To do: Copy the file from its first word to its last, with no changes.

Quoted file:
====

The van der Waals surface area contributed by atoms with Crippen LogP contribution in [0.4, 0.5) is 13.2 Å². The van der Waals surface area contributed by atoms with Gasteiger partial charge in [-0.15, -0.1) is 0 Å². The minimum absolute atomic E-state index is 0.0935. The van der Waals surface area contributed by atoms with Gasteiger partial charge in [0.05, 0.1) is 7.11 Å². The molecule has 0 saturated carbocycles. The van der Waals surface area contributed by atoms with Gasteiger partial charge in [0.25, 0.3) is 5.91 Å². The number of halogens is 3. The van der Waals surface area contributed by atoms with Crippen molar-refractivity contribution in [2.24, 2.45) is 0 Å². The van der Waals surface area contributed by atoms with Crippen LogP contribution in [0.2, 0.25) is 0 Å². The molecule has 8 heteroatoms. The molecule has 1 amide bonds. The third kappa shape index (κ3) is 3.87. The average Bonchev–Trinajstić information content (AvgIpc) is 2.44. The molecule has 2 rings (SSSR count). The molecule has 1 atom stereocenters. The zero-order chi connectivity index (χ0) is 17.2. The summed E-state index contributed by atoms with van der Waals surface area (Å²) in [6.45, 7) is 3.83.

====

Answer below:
The van der Waals surface area contributed by atoms with Crippen LogP contribution in [0.4, 0.5) is 13.2 Å². The van der Waals surface area contributed by atoms with Gasteiger partial charge in [-0.15, -0.1) is 0 Å². The minimum absolute atomic E-state index is 0.0935. The van der Waals surface area contributed by atoms with Gasteiger partial charge in [0.05, 0.1) is 7.11 Å². The molecule has 0 saturated carbocycles. The van der Waals surface area contributed by atoms with Gasteiger partial charge in [0.25, 0.3) is 5.91 Å². The number of halogens is 3. The van der Waals surface area contributed by atoms with Crippen molar-refractivity contribution in [2.24, 2.45) is 0 Å². The van der Waals surface area contributed by atoms with Crippen LogP contribution in [0.2, 0.25) is 0 Å². The molecule has 8 heteroatoms. The molecule has 1 amide bonds. The third kappa shape index (κ3) is 3.87. The average Bonchev–Trinajstić information content (AvgIpc) is 2.44. The molecule has 2 rings (SSSR count). The molecule has 1 atom stereocenters. The zero-order chi connectivity index (χ0) is 17.2. The summed E-state index contributed by atoms with van der Waals surface area (Å²) in [6.45, 7) is 3.83.